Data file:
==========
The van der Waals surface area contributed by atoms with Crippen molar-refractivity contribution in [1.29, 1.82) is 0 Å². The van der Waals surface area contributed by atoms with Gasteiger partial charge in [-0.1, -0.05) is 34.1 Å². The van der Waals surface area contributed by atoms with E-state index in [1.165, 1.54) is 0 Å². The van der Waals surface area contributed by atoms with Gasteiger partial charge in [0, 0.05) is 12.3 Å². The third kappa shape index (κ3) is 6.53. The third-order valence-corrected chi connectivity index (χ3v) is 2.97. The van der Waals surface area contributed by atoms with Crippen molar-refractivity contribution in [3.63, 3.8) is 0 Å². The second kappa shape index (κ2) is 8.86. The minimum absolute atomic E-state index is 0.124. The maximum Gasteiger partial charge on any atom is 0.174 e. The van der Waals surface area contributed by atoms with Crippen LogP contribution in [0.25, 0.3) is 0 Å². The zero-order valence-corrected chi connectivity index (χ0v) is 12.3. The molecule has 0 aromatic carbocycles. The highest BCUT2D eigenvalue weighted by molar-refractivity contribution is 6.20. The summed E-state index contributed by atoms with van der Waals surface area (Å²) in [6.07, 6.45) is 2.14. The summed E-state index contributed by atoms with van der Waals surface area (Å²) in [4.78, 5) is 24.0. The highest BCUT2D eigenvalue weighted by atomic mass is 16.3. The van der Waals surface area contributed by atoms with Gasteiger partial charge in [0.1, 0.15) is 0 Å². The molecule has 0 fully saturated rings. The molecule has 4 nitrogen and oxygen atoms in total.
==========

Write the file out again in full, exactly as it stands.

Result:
The van der Waals surface area contributed by atoms with Crippen molar-refractivity contribution in [1.29, 1.82) is 0 Å². The van der Waals surface area contributed by atoms with Gasteiger partial charge in [-0.1, -0.05) is 34.1 Å². The van der Waals surface area contributed by atoms with E-state index in [1.165, 1.54) is 0 Å². The van der Waals surface area contributed by atoms with Gasteiger partial charge in [0, 0.05) is 12.3 Å². The third kappa shape index (κ3) is 6.53. The third-order valence-corrected chi connectivity index (χ3v) is 2.97. The van der Waals surface area contributed by atoms with Crippen molar-refractivity contribution in [3.63, 3.8) is 0 Å². The second kappa shape index (κ2) is 8.86. The minimum absolute atomic E-state index is 0.124. The maximum Gasteiger partial charge on any atom is 0.174 e. The van der Waals surface area contributed by atoms with Crippen LogP contribution in [0.25, 0.3) is 0 Å². The zero-order valence-corrected chi connectivity index (χ0v) is 12.3. The molecule has 0 aromatic carbocycles. The highest BCUT2D eigenvalue weighted by molar-refractivity contribution is 6.20. The summed E-state index contributed by atoms with van der Waals surface area (Å²) in [6.07, 6.45) is 2.14. The summed E-state index contributed by atoms with van der Waals surface area (Å²) in [4.78, 5) is 24.0. The highest BCUT2D eigenvalue weighted by atomic mass is 16.3. The van der Waals surface area contributed by atoms with Gasteiger partial charge in [0.1, 0.15) is 0 Å². The molecule has 0 fully saturated rings. The molecule has 4 nitrogen and oxygen atoms in total.